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Gambling on the NFL is big business, especially after a 2018 Supreme Court decision striking down a federal ban on sports betting. Recent estimates suggest that as many as 46.6 million people will place a bet on the NFL this year, representing nearly one out of every five Americans of legal gambling age. As a result, there's been an explosion in sports betting content, most of which promises to make you a more profitable bettor. Given that backdrop, it can be hard to know who to trust.
Fortunately, you can trust me when I promise that I'm not going to make you a more profitable sports bettor. And neither will any of those other columns. It's essentially impossible for any written column to do so for a number of reasons I'll detail over the year. (I'm not saying it's impossible to be profitable in the long-term by betting on the NFL, just that it's impossible to get there thanks to a weekly picks column.)
This column's animating philosophy is not to make betting more profitable but to make betting more entertaining. And maybe along the way, we can make it a bit less unprofitable in the process, discussing how to find bets where the house's edge is smaller, how to manage your bankroll, and how to dramatically increase your return on investment in any family or office pick pools (because Dave in HR and Sarah in accounting are much softer marks than Caesar's and MGM).
If that sounds interesting to you, feel free to join me as we discuss the weekly Odds and Ends.
Checking In On the Unders
In Week 7, I noted that unders had been hugely profitable so far this season and discussed structural reasons why unders tend to outperform overs (though usually not by enough to beat the vig). I also said I'd track the performance of the unders going forward to see if we could be profitable merely by mass-betting them every week. (My hypothesis was that unders would win somewhere from 50-52% of the time going forward.)
After three straight losing weeks, Unders returned to the black with a 9-7 finish in Week 15. This brings them to 67-61-3 since we started tracking, which would leave us... down 0.1%. If you bet $10 on every game (and got the same lines I published each week at -110), you'd have lost a whopping $0.91 so far. If you'd instead started with $160 and bet an equal percentage of your remaining bankroll on each game, you'd be down 23%, or $37.32.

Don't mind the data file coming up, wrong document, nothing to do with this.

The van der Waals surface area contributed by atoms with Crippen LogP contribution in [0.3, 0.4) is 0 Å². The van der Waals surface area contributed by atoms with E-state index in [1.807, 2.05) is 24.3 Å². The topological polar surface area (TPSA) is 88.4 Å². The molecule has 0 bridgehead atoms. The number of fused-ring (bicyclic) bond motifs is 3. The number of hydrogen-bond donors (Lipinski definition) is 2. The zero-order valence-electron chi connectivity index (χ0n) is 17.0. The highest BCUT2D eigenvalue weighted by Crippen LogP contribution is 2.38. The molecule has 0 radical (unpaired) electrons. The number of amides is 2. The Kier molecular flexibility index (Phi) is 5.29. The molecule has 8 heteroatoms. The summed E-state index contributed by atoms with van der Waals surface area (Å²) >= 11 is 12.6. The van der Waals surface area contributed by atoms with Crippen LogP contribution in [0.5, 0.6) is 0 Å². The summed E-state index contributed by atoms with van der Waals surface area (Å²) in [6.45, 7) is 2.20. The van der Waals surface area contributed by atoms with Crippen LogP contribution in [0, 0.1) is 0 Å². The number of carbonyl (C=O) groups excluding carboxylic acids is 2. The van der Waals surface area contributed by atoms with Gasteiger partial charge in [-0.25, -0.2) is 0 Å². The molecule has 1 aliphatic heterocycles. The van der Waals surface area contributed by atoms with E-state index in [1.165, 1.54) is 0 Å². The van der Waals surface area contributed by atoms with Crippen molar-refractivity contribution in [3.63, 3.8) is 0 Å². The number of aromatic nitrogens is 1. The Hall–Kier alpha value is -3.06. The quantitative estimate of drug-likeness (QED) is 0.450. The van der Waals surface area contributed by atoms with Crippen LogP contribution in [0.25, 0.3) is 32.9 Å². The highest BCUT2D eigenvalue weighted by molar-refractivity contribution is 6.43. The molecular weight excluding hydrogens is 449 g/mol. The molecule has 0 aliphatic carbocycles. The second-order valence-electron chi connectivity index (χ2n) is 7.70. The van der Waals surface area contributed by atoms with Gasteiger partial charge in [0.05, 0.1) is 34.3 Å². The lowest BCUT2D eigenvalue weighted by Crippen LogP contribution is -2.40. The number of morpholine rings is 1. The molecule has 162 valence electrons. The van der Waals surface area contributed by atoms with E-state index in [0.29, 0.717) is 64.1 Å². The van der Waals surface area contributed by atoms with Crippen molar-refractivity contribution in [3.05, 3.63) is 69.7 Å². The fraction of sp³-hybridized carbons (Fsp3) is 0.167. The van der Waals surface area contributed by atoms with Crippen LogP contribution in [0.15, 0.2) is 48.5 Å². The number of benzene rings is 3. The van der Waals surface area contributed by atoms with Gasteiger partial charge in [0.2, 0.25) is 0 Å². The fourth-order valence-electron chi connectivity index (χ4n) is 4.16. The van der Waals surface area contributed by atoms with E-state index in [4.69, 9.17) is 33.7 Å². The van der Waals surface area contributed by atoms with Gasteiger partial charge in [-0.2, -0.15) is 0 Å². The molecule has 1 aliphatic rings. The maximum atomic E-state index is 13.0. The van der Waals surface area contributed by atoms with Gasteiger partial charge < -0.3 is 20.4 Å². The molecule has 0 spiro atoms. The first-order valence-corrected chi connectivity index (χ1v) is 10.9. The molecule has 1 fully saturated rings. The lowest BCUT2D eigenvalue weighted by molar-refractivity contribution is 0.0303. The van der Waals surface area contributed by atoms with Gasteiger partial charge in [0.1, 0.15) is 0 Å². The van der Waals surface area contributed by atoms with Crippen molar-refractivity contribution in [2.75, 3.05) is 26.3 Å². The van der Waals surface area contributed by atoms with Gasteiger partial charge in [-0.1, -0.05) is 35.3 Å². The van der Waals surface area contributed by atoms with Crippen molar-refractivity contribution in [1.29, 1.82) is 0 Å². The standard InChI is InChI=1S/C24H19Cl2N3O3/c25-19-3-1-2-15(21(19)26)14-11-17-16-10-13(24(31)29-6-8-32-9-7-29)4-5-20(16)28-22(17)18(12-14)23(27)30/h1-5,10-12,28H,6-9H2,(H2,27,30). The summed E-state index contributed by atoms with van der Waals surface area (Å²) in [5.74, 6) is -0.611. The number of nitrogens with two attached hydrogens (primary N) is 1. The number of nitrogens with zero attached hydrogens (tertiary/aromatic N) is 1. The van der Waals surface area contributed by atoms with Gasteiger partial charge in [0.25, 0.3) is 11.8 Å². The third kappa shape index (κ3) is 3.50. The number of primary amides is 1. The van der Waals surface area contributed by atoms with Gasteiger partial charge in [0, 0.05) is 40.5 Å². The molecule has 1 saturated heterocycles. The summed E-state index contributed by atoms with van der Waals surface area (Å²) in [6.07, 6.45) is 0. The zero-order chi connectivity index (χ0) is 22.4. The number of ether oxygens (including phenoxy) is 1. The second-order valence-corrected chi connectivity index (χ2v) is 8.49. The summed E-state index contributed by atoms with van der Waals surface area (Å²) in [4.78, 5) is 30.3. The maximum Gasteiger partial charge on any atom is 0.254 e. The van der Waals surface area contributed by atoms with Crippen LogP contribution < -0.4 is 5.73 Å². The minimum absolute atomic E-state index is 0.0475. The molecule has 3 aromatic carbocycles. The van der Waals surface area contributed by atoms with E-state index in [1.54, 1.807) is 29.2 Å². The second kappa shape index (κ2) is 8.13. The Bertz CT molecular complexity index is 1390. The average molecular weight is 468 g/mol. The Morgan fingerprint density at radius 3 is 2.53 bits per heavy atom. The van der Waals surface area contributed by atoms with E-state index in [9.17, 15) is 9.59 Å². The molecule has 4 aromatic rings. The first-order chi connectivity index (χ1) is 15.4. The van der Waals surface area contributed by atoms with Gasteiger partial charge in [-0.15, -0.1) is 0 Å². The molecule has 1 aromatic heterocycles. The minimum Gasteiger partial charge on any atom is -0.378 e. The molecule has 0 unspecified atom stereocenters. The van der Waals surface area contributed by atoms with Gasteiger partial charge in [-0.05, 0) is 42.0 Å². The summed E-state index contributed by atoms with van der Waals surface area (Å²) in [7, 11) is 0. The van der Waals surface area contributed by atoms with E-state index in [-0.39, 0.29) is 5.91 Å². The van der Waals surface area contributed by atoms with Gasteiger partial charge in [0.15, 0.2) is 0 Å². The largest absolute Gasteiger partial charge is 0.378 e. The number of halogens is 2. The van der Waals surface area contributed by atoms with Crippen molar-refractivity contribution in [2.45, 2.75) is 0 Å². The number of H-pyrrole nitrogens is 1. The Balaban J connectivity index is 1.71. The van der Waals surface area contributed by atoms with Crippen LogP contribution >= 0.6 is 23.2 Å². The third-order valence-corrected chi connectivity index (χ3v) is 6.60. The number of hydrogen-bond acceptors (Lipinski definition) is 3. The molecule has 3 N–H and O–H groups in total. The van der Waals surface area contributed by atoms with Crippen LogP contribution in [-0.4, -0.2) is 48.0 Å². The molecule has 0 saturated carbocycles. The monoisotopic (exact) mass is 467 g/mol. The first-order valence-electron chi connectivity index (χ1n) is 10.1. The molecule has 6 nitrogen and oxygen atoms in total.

Closing Out Your Picks Pool
There are only three weeks left in the season, which means (unless your pool goes through the playoffs) there's less than a month to go before scores are final and winners are settled in your office pick pools. I've discussed a couple of times through the year what kind of rules you should be following to maximize the number of points you're scoring. We've now reached the part of the season where you can forget about all of that.
Why? Because the point of the game isn't "getting correct picks". You might think so, but you'd be wrong. The point of the game is getting more correct picks than your competition. And sometimes, the best way to maximize your chances of doing that is to make suboptimal picks.
Let's say you've picked 50% of games correctly so far, while the leader in your pool has picked 54%. There have been 224 games played to this point, which means that would translate to 112 wins for you and 121 for your top opponent, a +9 advantage.
There are only 48 games left to pick, so if your opponent gets 50% right the rest of the way, in order to make up that +9 advantage, you'd need to get a whopping 68.8% of your picks right. In order to pass them entirely, you'd need 70.8%. That's... well, it's not technically impossible, but it's extremely unlikely.
So what can you do? If first place is out of reach and your pool gives cash prizes for second or third, you can focus on trying to finish there instead. If you're within easy striking range-- say within a win or three-- then it's probably best to keep making fundamentally sound picks, focusing on selecting teams receiving favorable line movement late in the week, say.
But if that's not an option, rather than trying to pick 70.8% of your games right, it's probably best to recognize that if your opponent picks 50% correct going forward, you simply can't catch up. And then, after recognizing that, operate under the assumption that your opponent will pick worse than 50% and set yourself up to capitalize.
If your opponent picks 40% over the final three weeks and you manage to pick the opposite team in every single game (meaning, by definition, you finish at 60%), that actually translates to a +10 edge for you and a win. And "opponent picks 40%" is a much more realistic possibility than "you pick 70%".
Which illustrates the clearest path to victory. If you're down by a lot, all of your efforts should be devoted to figuring out who the leader is picking and going with the opposite in all cases, no matter how you personally feel.
On the other side, if you're up by a lot, this whole logic gets flipped on its head. The only way anyone can catch up to you is if they differentiate their picks from yours, so the easiest path to victory is to ensure that you're making the same picks and just let your early lead coast across the finish line.
Lines I'm Seeing
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